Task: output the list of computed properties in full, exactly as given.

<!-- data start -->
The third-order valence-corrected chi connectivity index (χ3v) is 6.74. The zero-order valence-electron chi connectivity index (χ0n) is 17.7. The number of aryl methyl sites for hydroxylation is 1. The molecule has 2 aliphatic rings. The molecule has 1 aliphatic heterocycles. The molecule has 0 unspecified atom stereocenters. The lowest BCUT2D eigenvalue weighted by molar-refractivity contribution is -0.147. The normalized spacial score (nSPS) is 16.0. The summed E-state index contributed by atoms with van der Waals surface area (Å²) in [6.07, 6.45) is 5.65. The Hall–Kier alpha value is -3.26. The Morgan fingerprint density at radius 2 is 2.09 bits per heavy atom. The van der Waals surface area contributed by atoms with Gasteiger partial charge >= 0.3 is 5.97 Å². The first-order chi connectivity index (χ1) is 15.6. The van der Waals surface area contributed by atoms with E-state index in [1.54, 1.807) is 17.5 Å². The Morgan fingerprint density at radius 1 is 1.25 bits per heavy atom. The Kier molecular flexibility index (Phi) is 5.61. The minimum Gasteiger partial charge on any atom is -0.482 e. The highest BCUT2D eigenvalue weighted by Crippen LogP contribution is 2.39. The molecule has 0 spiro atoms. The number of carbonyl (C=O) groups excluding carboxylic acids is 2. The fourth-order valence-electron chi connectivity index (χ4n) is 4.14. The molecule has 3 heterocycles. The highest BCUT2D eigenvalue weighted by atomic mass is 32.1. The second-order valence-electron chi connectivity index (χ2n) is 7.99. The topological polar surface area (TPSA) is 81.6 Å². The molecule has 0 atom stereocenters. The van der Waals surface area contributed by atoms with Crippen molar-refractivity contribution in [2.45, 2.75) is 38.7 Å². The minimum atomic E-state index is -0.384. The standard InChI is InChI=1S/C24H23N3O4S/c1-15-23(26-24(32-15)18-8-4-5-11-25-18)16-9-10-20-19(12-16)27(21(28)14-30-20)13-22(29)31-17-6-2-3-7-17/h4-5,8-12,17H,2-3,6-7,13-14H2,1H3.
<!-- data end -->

The third-order valence-corrected chi connectivity index (χ3v) is 6.74. The zero-order valence-electron chi connectivity index (χ0n) is 17.7. The number of aryl methyl sites for hydroxylation is 1. The molecule has 2 aliphatic rings. The molecule has 1 aliphatic heterocycles. The molecule has 0 unspecified atom stereocenters. The lowest BCUT2D eigenvalue weighted by molar-refractivity contribution is -0.147. The normalized spacial score (nSPS) is 16.0. The summed E-state index contributed by atoms with van der Waals surface area (Å²) in [6.07, 6.45) is 5.65. The Hall–Kier alpha value is -3.26. The Morgan fingerprint density at radius 2 is 2.09 bits per heavy atom. The van der Waals surface area contributed by atoms with Gasteiger partial charge >= 0.3 is 5.97 Å². The first-order chi connectivity index (χ1) is 15.6. The van der Waals surface area contributed by atoms with E-state index in [1.54, 1.807) is 17.5 Å². The Morgan fingerprint density at radius 1 is 1.25 bits per heavy atom. The Kier molecular flexibility index (Phi) is 5.61. The minimum Gasteiger partial charge on any atom is -0.482 e. The highest BCUT2D eigenvalue weighted by Crippen LogP contribution is 2.39. The molecule has 0 spiro atoms. The number of carbonyl (C=O) groups excluding carboxylic acids is 2. The fourth-order valence-electron chi connectivity index (χ4n) is 4.14. The molecule has 3 heterocycles. The highest BCUT2D eigenvalue weighted by atomic mass is 32.1. The second-order valence-electron chi connectivity index (χ2n) is 7.99. The topological polar surface area (TPSA) is 81.6 Å². The molecule has 0 atom stereocenters. The van der Waals surface area contributed by atoms with Crippen molar-refractivity contribution in [2.45, 2.75) is 38.7 Å². The minimum atomic E-state index is -0.384. The standard InChI is InChI=1S/C24H23N3O4S/c1-15-23(26-24(32-15)18-8-4-5-11-25-18)16-9-10-20-19(12-16)27(21(28)14-30-20)13-22(29)31-17-6-2-3-7-17/h4-5,8-12,17H,2-3,6-7,13-14H2,1H3.